Volume 38 - Article 13 | Pages 309–320  

Educational differences in period fertility: The case of South Korea, 1996–2010

By Eunkoo Lee


Background: Previous studies on education-specific fertility in South Korea suggest that fertility differentials across educational groups have been diminishing in recent years.

Objective: This study aims to verify whether education-specific fertility differentials have diminished in South Korea, as suggested by previous studies.

Methods: I use data from the 10% sample of South Korea’s 2010 census to estimate the education-specific period total fertility rate (TFR) by using the own-children method.

Results: I observe a steep rise in fertility for women with middle school or less (low education) education since the early 2000s. I find a large proportion of young foreign-born women concentrated in this low-education group. When I repeat the analysis considering only native-born Korean women this increasing pattern disappears: Native-born Korean women with low education had the lowest fertility level throughout the period of analysis (1996–2010).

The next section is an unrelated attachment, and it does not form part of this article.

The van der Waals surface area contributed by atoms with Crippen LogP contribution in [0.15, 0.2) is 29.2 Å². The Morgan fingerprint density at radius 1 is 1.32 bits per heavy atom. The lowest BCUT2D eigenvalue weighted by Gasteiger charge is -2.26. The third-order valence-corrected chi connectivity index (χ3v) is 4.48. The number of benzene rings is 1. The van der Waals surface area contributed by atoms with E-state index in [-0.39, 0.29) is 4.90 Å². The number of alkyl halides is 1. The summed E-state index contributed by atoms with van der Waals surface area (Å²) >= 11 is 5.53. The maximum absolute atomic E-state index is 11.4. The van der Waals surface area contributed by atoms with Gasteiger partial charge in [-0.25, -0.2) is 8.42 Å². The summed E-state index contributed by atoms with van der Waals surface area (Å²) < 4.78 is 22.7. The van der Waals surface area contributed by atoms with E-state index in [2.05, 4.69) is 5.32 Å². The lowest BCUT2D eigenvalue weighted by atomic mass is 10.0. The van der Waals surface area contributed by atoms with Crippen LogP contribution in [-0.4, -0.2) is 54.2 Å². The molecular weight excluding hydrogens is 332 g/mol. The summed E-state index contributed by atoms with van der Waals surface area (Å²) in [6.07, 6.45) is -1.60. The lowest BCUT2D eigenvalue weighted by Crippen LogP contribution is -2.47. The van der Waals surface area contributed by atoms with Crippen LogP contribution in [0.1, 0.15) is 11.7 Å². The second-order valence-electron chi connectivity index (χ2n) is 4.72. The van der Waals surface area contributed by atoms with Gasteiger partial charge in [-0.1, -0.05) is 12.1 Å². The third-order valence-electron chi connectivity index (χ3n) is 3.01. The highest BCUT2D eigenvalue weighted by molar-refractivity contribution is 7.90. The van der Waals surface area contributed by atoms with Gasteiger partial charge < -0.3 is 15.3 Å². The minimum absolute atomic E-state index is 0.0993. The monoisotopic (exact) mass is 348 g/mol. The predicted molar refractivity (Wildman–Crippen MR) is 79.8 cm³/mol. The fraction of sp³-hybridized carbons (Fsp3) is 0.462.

Conclusions: Contrary to previous studies’ finding that the education-specific fertility differential gap is narrowing in South Korea, I find that the period TFR for the low-education group shows a sharp increase in fertility level since 2005 due to the increase of foreign-born women, who are mostly young with a low level of education. After removing foreign-born women from the data set, the low-education group persistently had lower fertility than other groups.

Contribution: By capturing the impact of the recent demographic change resulting from the increase in international marriages, this study contradicts the previous finding that the fertility gap between educational groups in South Korea has been diminishing in recent years.

Author's Affiliation

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